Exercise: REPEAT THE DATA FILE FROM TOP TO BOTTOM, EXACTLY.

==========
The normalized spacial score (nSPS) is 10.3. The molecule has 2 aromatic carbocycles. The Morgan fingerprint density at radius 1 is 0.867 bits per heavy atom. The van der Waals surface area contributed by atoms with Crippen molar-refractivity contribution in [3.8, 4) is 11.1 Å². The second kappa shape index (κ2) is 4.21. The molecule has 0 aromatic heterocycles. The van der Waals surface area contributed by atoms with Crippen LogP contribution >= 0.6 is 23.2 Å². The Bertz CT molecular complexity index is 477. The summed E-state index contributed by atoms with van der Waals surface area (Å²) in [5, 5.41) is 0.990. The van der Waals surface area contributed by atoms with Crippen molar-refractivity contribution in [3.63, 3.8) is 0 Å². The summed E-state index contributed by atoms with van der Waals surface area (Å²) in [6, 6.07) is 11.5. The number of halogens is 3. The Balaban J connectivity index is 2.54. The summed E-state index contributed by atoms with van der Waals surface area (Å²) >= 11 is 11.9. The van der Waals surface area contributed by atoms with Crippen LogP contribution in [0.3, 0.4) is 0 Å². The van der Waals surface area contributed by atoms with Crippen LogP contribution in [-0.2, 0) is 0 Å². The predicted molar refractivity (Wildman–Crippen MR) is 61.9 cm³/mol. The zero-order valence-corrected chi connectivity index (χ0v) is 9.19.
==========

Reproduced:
The normalized spacial score (nSPS) is 10.3. The molecule has 2 aromatic carbocycles. The Morgan fingerprint density at radius 1 is 0.867 bits per heavy atom. The van der Waals surface area contributed by atoms with Crippen molar-refractivity contribution in [3.8, 4) is 11.1 Å². The second kappa shape index (κ2) is 4.21. The molecule has 0 aromatic heterocycles. The van der Waals surface area contributed by atoms with Crippen LogP contribution >= 0.6 is 23.2 Å². The Bertz CT molecular complexity index is 477. The summed E-state index contributed by atoms with van der Waals surface area (Å²) in [5, 5.41) is 0.990. The van der Waals surface area contributed by atoms with Crippen molar-refractivity contribution in [3.63, 3.8) is 0 Å². The summed E-state index contributed by atoms with van der Waals surface area (Å²) in [6, 6.07) is 11.5. The number of halogens is 3. The Balaban J connectivity index is 2.54. The summed E-state index contributed by atoms with van der Waals surface area (Å²) >= 11 is 11.9. The van der Waals surface area contributed by atoms with Crippen LogP contribution in [0.3, 0.4) is 0 Å². The van der Waals surface area contributed by atoms with Crippen LogP contribution in [-0.2, 0) is 0 Å². The predicted molar refractivity (Wildman–Crippen MR) is 61.9 cm³/mol. The zero-order valence-corrected chi connectivity index (χ0v) is 9.19.